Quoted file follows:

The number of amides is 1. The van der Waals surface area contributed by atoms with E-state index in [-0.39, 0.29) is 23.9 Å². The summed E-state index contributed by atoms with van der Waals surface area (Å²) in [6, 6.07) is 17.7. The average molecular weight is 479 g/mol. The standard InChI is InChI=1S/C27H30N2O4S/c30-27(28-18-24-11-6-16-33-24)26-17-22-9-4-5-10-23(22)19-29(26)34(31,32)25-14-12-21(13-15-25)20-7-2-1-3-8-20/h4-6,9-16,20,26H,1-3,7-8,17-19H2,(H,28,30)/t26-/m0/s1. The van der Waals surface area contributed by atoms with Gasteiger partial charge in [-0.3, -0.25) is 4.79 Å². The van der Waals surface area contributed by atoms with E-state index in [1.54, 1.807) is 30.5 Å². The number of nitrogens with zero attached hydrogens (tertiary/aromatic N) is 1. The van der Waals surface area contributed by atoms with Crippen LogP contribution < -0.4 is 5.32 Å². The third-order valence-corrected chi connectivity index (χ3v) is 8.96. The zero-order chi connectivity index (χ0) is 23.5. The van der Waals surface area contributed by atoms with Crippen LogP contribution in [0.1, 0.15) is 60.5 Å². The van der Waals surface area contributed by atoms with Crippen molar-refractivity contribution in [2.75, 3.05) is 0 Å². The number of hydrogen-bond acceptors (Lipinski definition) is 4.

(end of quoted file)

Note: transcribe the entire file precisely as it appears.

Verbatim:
The number of amides is 1. The van der Waals surface area contributed by atoms with E-state index in [-0.39, 0.29) is 23.9 Å². The summed E-state index contributed by atoms with van der Waals surface area (Å²) in [6, 6.07) is 17.7. The average molecular weight is 479 g/mol. The standard InChI is InChI=1S/C27H30N2O4S/c30-27(28-18-24-11-6-16-33-24)26-17-22-9-4-5-10-23(22)19-29(26)34(31,32)25-14-12-21(13-15-25)20-7-2-1-3-8-20/h4-6,9-16,20,26H,1-3,7-8,17-19H2,(H,28,30)/t26-/m0/s1. The van der Waals surface area contributed by atoms with Gasteiger partial charge in [-0.3, -0.25) is 4.79 Å². The van der Waals surface area contributed by atoms with E-state index in [1.54, 1.807) is 30.5 Å². The number of nitrogens with zero attached hydrogens (tertiary/aromatic N) is 1. The van der Waals surface area contributed by atoms with Crippen LogP contribution < -0.4 is 5.32 Å². The third-order valence-corrected chi connectivity index (χ3v) is 8.96. The zero-order chi connectivity index (χ0) is 23.5. The van der Waals surface area contributed by atoms with Crippen LogP contribution in [0.1, 0.15) is 60.5 Å². The van der Waals surface area contributed by atoms with Crippen molar-refractivity contribution in [2.75, 3.05) is 0 Å². The number of hydrogen-bond acceptors (Lipinski definition) is 4.